When someone in this country goes to school and spends their wealth on becoming a doctor, they have made a significant investment in their chosen career.  They own their degree and certification as well as their knowledge and skill.  It is that person’s personal property, both physical and intellectual.  They may then make the choice to enter into a contract with other individuals who are in need of their services.

If I fall off my porch and break my arm, I lack the ability to know how to properly set and care for that injury, so I seek the skills of a physician who does.  In exchange for his expertise, I agree to part with some of my property.  My property takes the form of currency and his takes the form of both materials and services.

But, that doctor is not the only doctor within my community.  His terms and conditions for entering into a contract for services are not the same as someone else in his profession.  Some may charge more for their abilities and some may charge less.  I have the choice with whom I decide to engage in services.

The same applies for the concept of health insurance.  (I am going to proceed under the auspicious that we all understand that “healthcare” refers to the actual action of receiving care from a member of the health industry, whereas “health insurance” relates solely to purchasing a financial plan to help make the cost of healthcare more affordable.)  I do not need to own health insurance to get healthcare.  One has nothing to do with the other.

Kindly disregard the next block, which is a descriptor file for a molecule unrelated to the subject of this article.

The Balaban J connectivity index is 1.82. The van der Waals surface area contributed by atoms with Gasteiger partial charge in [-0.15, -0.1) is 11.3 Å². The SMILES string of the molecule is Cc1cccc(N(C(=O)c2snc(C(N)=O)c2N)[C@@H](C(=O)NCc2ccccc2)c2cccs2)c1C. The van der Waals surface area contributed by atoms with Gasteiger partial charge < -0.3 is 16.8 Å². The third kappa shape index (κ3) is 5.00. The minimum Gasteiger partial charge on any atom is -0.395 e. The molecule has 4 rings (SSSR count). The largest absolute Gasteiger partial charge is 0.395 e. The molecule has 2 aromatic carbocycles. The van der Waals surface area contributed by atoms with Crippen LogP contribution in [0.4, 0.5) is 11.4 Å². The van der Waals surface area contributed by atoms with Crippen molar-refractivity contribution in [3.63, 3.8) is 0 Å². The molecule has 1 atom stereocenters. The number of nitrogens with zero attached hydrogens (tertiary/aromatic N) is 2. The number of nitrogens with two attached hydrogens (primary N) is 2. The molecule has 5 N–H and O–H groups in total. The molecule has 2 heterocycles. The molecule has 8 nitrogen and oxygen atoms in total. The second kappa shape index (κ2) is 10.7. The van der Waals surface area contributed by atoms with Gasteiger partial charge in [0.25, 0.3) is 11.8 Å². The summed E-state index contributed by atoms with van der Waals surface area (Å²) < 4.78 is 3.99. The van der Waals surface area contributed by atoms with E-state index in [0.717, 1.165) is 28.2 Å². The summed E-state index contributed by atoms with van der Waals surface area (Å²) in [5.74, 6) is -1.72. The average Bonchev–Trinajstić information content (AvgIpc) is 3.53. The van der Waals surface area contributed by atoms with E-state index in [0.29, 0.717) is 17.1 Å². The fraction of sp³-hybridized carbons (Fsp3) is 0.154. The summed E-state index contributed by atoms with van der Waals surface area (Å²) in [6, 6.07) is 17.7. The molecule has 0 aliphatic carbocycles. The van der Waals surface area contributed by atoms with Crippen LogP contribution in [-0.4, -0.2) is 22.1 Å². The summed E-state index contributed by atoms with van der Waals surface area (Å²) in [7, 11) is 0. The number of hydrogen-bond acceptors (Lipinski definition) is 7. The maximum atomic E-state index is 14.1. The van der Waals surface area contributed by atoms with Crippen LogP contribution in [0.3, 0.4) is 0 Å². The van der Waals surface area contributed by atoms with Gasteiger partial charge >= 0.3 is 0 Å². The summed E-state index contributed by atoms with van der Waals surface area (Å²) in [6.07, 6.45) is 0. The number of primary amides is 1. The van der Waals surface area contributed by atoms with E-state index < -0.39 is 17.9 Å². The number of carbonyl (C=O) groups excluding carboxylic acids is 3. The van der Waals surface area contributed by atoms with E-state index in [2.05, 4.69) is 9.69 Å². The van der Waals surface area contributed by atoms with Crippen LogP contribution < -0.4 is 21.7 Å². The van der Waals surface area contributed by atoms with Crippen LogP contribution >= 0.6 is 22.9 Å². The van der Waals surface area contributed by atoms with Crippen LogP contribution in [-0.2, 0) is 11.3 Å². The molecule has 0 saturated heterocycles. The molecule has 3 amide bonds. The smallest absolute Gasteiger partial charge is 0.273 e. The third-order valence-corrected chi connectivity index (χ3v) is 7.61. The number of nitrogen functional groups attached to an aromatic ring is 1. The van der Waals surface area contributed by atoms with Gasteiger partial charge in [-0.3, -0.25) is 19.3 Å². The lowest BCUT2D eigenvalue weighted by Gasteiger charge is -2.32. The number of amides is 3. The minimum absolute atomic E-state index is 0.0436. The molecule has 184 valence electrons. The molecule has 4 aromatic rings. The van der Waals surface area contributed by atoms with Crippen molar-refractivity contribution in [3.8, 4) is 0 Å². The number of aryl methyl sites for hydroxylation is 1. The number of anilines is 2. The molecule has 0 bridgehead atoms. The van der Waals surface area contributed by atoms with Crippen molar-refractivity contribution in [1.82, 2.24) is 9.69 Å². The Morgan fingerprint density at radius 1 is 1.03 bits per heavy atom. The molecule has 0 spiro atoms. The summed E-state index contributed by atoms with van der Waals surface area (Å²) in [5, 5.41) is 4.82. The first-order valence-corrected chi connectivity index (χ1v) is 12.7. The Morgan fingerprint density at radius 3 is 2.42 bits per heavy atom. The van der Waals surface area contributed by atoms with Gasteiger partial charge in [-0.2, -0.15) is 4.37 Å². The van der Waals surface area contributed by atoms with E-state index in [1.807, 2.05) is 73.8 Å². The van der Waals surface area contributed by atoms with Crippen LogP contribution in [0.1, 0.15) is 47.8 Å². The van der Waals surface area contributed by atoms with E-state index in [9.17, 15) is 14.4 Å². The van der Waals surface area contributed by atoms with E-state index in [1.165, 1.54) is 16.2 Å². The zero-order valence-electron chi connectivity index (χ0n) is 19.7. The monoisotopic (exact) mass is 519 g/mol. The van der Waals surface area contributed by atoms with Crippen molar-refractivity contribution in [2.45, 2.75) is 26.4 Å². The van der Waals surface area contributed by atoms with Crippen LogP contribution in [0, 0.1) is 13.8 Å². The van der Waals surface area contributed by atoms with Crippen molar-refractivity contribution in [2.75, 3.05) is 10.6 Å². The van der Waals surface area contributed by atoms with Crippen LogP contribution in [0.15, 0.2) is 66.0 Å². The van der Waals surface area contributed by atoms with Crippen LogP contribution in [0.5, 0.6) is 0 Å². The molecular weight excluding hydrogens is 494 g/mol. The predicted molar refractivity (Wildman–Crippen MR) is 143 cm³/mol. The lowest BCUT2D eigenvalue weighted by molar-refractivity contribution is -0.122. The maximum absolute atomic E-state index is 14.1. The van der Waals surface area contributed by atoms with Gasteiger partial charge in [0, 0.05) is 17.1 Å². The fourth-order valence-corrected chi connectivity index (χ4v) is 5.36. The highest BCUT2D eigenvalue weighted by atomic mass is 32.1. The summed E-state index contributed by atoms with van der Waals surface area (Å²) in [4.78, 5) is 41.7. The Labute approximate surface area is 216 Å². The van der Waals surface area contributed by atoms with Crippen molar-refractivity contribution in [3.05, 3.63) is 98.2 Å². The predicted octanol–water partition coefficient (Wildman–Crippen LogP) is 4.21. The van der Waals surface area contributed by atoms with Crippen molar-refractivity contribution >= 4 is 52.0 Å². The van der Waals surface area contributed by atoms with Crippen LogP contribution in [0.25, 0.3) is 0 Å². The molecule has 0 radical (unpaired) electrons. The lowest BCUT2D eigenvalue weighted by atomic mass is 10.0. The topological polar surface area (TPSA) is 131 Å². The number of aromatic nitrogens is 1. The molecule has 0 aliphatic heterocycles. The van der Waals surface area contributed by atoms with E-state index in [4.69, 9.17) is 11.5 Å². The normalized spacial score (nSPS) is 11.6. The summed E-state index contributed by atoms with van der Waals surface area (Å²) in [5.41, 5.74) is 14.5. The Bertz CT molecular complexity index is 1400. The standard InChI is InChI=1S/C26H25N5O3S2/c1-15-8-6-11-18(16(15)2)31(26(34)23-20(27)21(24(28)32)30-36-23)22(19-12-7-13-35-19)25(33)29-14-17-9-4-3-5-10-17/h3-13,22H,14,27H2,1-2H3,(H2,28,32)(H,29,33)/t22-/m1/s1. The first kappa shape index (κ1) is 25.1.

There is no emergency room in this country who will deny anyone healthcare.  In the years of hearing this mantra, that healthcare is a right, no where can anyone find a case where a hospital has pre-screened the financial solvency of a patient before treating them.  This is not to say they won’t pursue every avenue available to them to get reimbursed for those services, but this is a different subject and irrelevant to our discussion today.  We are not here to discuss the cost of healthcare.

Rights cannot be taken away without our consent.  The Federal government was designed by our Founding Father’s to not only limit the extent of government, but also protect the natural rights inherent to every person.  When someone proffers the argument that healthcare is a right, they are, in essence, saying that their rights supersede yours.  They are wanting you to surrender a portion of your property because they lack their own ability to take care of themselves.

Thus, if healthcare (and health insurance) is a “right”, then I have no control over my own property, which, by that very statement, is in direct contradiction to the theory of natural rights as understood by the Framers of our Constitution.  Remember, our individual rights exist only to such extent that they do not deny another individual their rights, which includes the right to our property.

And, more importantly, if we have no control over our property, then where does that infringement stop?  Does someone have a right to a seven-course meal every day?  What about the right to have a home?  How about a right to a mode of transportation?  Occupiers and the D-15 movement feel they have a right to a “living wage” (whatever that is, since one person’s definition of living is rarely the same as another’s, it is a puerile statement at best).  Where do you draw the line between Capitalism and Communism?